Smart hiring practices are a keystone to your company’s performance, whether you're hiring your first employee or bringing on your 100th.
As a small business, the potential impact of a new employee, both negative and positive, are compounded in your comparatively smaller-group dynamics.
Feeling a bit bewildered by the process? Follow these 8 simple steps for hiring as a small business. And remember, avoid these common recruiting mistakes throughout the process.
1. Identify Your Ideal CandidateBefore you post a job vacancy take the time to figure out exactly what you’re looking for in an employee. Who is your ideal candidate? What skills are needed to fill the position? What type of personality is best suited to your office environment?
2. Communicate Your Expectations ClearlyMake the role and responsibilities clear in your job posting. Use the employee management mnemonic SMART (specific, measurable, achievable, relevant, and time-bound) when describing your needs. Don’t be vague! You’ll save everyone a lot of time and energy if you make it abundantly clear what the position entails.
3. Be Aware Of Human Tendencies Towards PrejudiceAs resumes pour in, be aware of human tendencies towards prejudice. Bias can sneak in, even if we don’t mean it to. One solution is to designate someone else to receive resumes and have that person black out applicant names. This counters the risk that you might subconsciously factor in someone’s gender or ethnicity and forces you to evaluate their potential purely based on their qualifications. For additional tips, check out our compliance checklist for your employee hiring process.
Your New Hire Checklist
4. Stay Transparent
As you schedule interviews, make the process transparent to all applicants. Google devotes an entire webpage to explain how they hire, how they interview, what they’re looking for, and how they decide whether or not to extend an offer. While your resources may not permit you to go to such lengths, you can take a moment to outline the steps to candidates in your initial phone interview.
5. Stick To A (Loose) ScriptUse structured behavioral interviews. Questions like, “Give me an example of a time where you demonstrated leadership” have been proven to be more effective than hypotheticals. Conversely, asking an interviewee how many marbles would fill an airplane does nothing more than take up time. Be sure that you ask the same set of questions to each candidate so that you can accurately compare responses.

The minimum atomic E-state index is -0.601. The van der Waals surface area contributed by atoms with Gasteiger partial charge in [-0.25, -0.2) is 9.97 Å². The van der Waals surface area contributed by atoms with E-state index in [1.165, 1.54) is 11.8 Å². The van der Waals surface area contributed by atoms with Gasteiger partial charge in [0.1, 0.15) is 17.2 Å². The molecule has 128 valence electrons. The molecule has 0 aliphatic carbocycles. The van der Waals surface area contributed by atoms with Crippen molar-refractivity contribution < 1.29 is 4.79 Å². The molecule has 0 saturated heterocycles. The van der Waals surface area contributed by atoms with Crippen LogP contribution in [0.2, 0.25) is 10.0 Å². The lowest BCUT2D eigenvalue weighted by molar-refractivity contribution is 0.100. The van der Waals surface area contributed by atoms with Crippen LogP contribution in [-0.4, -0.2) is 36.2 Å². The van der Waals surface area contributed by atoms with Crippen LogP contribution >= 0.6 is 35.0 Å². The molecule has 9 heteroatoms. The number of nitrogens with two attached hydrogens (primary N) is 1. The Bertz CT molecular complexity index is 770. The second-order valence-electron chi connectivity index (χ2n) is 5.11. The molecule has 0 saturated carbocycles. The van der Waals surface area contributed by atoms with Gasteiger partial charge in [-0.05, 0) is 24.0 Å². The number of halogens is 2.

6. Involve Your CoworkersConsider a job simulation and/or group interview. A friend of mine recently interviewed for a web-design position at a major cable television company. As part of the process, he was asked to complete a take-home assignment that mirrored what he’d be doing in the actual position. And when he returned the following day he presented his solution to a team composed of people he might have to work with if hired. The twist? One team member was told to be overly supportive, while another was directed to be purposely difficult. My friend was assessed not only on his idea and problem-solving skills, but also on how he handled the two juxtaposing personalities. Later, he was extended an offer, which he accepted, partially because the process gave him an accurate portrayal of what the job would entail and the personalities he’d be working with.
7. Test CandidatesFor your final stage, ask candidates to take a multi-measure test. This will help you predict job performance and it has been verified as the most effective tool in the hiring process. Among other things, it tests for universal characteristics that correlate with high performing employees - intellectual abilities, locus of control, and agreeableness. Ultimately, this will help you determine who is the most able, most willing, and most rewarding to work with. Keep in mind that consistency and fairness are the most important traits to consider for leadership roles.
8. NegotiateSo you’ve found your perfect candidate and are ready to make an offer? Be prepared to negotiate. Will you offer flex-time or other incentives to make your company more competitive? Your small business will benefit from using a smart negotiator who will help set expectations with your newest team member.
This material has been prepared for informational purposes only, and is not intended to provide, and should not be relied on for, legal or tax advice. If you have any legal or tax questions regarding this content or related issues, then you should consult with your professional legal or tax advisor.